My mom called me tonight.
“Pamela, Dr. Sinclair’s birthday is today. He is one hundred. Would you like to call him?”
“Yes, I would mom. That would be nice.”
“They are having a small party for him. His son Jim, will probably answer the phone.”
My mom gave me Dr. Sinclair’s telephone number in North Carolina with an admonition to call soon, as he might go to bed early because of his age.
“Hello, this is Pamela Fernuik, my mom called you a few minutes ago, Berdeane. My dad, Bill,use to go hunting with Dr. Sinclair. I wanted to wish him a happy birthday.”
I heard Jim talking to his father,
“Dad, it is Bill Fernuik’s daughter on the phone. You use to hunt with Bill. Would you like to say hello?”
Jim handed the phone to his father, and Dr. Sinclair said, “Hello.”
“Happy birthday, Dr. Sinclair. I remember when you came to our house and hunted with my dad. Those were some of my best memories.”
I couldn’t understand what he said to me. His speech was not clear.
But, I thought he could probably hear me.
“Dr. Sinclair. I hope you have a nice birthday. You were a good friend to my father. I love you.”
He said something else to me, and then his son got back on the phone.
“Thank you for calling. Bye now,” and he hung up the phone.
I hung up the phone and started to cry.
My father has been dead for fifteen years. He died when he was 69 and 58 days old. My father’s doctor said, “Bill has a strong heart. He would live forever if he didn’t have cancer.”
But he did have cancer, and he did die.
And Dr. Sinclair is one hundred years old today.
I found a letter my brother sent me dated Sept. 12, 1985, “Dad’s leaving tomorrow for about 2 weeks then down to North Carolina to visit Doc Sinclair.”
I didn’t expect to cry. Crying wasn’t on my mind, I don’t know where the tears came from. Maybe I wanted to call so I could ask Dr. Sinclair to tell me stories about my Dad. Or maybe it was a connection to years gone by, when two doctors flew down, or up to Saskatoon Saskatchewan from North Carolina to meet Bill Fernuik, the hunter and trapper who would take them hunting for Elk and Moose in northern Saskatchewan. My father, the professional hunting guide, the poet, the man who taught me how to shoot a deer and skin animals.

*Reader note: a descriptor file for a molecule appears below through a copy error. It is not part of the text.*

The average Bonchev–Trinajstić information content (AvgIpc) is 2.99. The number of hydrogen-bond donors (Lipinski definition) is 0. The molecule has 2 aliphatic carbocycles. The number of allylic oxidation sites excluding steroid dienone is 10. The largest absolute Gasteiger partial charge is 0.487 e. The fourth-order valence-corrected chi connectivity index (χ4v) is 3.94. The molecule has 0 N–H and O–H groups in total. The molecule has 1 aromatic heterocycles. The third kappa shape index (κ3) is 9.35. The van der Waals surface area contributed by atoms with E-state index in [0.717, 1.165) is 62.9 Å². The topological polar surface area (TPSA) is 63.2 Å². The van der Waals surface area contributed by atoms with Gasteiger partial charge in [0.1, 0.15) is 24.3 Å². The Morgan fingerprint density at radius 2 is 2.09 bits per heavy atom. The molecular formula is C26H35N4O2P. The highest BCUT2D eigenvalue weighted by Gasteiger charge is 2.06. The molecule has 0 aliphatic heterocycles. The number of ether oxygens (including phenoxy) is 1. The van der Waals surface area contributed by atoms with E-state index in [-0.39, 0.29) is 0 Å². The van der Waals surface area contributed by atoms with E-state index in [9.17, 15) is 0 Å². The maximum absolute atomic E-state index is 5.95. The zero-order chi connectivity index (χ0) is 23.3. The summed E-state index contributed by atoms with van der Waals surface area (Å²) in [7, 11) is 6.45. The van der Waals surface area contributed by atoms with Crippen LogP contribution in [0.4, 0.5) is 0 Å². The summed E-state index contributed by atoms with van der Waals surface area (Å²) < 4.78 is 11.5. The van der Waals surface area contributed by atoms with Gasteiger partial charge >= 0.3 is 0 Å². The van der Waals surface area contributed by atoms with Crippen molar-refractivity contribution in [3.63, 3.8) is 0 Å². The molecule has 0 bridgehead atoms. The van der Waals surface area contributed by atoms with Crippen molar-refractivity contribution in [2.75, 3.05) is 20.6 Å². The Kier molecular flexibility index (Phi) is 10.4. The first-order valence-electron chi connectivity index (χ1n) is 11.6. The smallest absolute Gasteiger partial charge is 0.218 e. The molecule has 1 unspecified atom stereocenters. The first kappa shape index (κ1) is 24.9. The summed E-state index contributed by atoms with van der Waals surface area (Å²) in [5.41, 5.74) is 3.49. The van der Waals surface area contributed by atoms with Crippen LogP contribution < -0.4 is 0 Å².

Today as I was driving home from church in the rain. I thought about how Christmas is not just softly falling snow and crisp icicles and cute candy canes. Christmas is also rain. And sometimes Christmas is tears and sadness.
Sometimes people die and they are not there for Christmas anymore.
Joy will come in the morning, but tonight there are tears.
Sing praises to the Lord, O you his saints,
and give thanks to his holy name.
For his anger is but for a moment,
and his favor is for a lifetime.
Weeping may tarry for the night,
but joy comes with the morning.
I went in the basement to look for a photograph of my dad for this story. I found a stack of letters he mailed me when I lived in Fuiji-so, Shinjuku-ku, Tokyo, Japan from 1983- 1990.
And in the pile of letters I found a poem he wrote me on December 17th, 1983.
I will share the poem and not a photograph. Because a photograph is a just a picture of someone. But this paper my father wrote on. His hands touched this paper. It is more real to me than his likeness on a piece of paper.
You are in
a far-off land
for the purpose
of your life
while I am here
thinking about you
and sending you
my love wanes
to keep you strong
that tells you
I love you
beyond the reaches
Beyond the reaches of stars I send my love to my dad.
And I send love to my step-father Ed, and my Baba and Gido, and Grandpa Oliver and Granny Mary, and my Auntie Isabelle who died on December 16th this year, and my Uncle Miro and Uncle Roman and Auntie Ollie, and Uncle Walter, and to my friends Mother who died too young. And I send my love to my friend’s daughter who should still be riding horses.
And I send my love to my friends who have tears at Christmas as they remember.
Would you like to leave a comment? I would love to talk to you.